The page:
CHENNAI: Around 12 commercial establishments on the Chitlapakkam lake bund marked as encroachments were brought down on the first day of a demolition drive launched by the Kancheepuram district administration. However, three temples along this stretch - Chitlapakkam third main road - have been given a week’s time to relocate the idols before the arrival of JCBs.
Despite protests and a last-minute sit-in by trustees, a marriage hall, which doubles as a temple, was brought down along the stretch. Around 15 trustees, who manage the Shri Dharma Shashtha temple hall, were detained for obstructing officials. In addition to the Chitlapakkam police, St Thomas Mount police district personnel were brought in to ensure a smooth demolition drive.
“All these shops and buildings come under survey number 256 which is an ‘eri poromboke’ and they are all encroachments. We can’t afford to be partial to some entities,” said Chandrasekar, Tambaram Revenue Divisional Officer, who coordinated the exercise.
Among the buildings which are to be reduced to rubble is the APJ Abdul Kalam reading hall which is managed by Pandian, who claims to be a “social servant”. Two of the three temples which are marked for demolition are managed by SVV Trust headed by Pandian.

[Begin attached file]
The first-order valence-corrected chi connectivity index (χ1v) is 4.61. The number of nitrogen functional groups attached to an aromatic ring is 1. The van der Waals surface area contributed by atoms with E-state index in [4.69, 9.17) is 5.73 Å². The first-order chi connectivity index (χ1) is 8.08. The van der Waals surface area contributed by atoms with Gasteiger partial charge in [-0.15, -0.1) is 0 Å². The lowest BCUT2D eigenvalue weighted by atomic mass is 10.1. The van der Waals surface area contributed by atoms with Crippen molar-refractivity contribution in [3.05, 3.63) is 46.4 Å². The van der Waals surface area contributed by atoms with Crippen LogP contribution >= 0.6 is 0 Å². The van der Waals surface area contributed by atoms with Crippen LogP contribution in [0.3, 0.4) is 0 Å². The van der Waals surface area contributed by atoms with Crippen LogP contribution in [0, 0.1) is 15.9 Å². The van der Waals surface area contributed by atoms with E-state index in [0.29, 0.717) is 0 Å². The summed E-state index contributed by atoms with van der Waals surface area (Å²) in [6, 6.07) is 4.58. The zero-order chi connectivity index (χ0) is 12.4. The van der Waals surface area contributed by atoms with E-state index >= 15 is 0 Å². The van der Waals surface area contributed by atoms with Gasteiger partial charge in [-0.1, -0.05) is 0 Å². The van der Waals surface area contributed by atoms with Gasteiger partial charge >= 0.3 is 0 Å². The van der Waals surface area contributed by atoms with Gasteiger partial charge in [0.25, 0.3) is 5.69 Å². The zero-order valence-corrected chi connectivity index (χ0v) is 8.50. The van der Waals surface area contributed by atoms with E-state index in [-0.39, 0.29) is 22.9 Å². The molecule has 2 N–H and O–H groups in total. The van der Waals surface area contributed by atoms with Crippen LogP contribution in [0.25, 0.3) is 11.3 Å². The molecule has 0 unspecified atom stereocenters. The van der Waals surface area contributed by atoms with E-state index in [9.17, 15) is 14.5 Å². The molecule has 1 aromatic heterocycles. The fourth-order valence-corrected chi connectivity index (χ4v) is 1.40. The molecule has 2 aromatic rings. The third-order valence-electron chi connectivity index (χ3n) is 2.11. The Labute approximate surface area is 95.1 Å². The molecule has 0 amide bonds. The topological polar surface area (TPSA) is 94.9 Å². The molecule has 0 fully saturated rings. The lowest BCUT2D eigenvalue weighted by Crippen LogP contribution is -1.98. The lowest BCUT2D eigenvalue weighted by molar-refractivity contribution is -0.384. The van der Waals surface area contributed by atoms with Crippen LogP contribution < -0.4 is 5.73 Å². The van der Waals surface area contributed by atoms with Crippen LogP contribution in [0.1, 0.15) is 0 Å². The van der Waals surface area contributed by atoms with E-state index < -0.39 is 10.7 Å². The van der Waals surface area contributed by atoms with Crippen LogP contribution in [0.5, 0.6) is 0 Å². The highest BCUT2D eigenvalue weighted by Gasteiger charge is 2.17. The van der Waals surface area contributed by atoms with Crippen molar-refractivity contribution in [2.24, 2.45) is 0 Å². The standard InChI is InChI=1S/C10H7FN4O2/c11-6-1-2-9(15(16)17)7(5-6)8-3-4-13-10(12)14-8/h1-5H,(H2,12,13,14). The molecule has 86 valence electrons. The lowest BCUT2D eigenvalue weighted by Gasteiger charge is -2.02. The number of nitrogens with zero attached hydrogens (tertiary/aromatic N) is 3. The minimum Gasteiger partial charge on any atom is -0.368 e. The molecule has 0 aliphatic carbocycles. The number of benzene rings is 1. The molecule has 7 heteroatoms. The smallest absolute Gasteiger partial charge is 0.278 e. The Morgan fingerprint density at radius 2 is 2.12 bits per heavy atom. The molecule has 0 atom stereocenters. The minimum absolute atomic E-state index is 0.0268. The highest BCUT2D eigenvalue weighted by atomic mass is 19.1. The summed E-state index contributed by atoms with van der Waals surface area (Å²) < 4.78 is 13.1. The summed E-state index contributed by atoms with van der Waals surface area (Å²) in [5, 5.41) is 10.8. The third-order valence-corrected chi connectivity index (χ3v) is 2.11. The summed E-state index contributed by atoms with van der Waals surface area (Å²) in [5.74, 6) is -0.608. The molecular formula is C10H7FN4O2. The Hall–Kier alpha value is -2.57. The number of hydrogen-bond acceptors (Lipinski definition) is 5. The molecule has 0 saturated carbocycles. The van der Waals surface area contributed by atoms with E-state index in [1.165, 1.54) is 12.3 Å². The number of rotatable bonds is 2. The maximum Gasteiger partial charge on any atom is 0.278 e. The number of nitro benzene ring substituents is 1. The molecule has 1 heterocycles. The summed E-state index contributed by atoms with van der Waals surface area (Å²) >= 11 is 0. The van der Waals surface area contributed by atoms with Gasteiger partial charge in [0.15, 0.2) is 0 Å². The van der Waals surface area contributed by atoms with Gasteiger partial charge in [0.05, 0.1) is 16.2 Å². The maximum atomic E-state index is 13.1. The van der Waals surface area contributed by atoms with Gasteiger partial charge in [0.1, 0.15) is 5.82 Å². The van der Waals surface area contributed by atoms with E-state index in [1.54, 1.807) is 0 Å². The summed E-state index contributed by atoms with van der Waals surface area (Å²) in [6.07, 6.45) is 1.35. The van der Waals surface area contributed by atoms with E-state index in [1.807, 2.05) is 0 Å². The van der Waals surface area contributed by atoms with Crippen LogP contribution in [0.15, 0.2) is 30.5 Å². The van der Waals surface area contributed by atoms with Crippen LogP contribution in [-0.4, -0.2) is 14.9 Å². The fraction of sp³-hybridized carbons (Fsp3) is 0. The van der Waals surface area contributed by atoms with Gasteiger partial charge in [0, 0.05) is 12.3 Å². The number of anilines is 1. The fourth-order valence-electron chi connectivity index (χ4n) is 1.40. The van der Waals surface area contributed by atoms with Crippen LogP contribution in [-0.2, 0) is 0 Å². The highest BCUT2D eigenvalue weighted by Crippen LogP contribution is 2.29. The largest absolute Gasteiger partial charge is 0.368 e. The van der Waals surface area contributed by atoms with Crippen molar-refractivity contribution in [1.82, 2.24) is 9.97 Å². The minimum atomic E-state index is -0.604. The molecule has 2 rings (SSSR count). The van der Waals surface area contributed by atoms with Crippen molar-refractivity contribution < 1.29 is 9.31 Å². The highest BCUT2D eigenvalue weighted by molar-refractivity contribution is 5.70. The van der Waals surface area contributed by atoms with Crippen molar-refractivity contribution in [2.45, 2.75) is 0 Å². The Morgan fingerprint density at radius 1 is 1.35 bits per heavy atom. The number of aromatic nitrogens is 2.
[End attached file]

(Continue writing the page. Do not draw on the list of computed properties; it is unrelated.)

The self-proclaimed social servant, however, showed no remorse and no qualms for his violation, claiming that “the building walls make the bund stronger”.
This demolition drive in Chitlapakkam comes less than a fortnight after the visit of Chief Minister ‘Edappadi’ K Palaniswami to the flood-prone area. However, the RDO told Express that the initiative was a sequel to a High Court order. It would also help resolve water stagnation problem along the stretch.
What about dumpyard?
The demolition angered the encroachers, mostly locals. They were quick to point a finger to the Chitlapakkam dumpyard that borders the lake and pollutes it with partially segregated domestic waste after the rains.
“The government conveniently ignores the dumpyard which borders the lake and government school. Why are we the first to go?’’ said C Padma, who lost four of her shops to the demolition.
Residents who had gathered told Express that this demolition would in no way end their monsoon woes as their areas were flooded from excess water from the Selaiyur lake, not from the Chitlapakkam lake.
“If the government really cares about the Chitlapakkam lake, it should remove the encroachments on the inlet side,” said another bystander watching the JCBs bring down the marriage hall.
However, the RDO told Express that this stretch was chosen first because it had minimal residential encroachments. “Demolition can happen only after residences marked for demolition are resettled. There are only two residences identified on this stretch,” he said.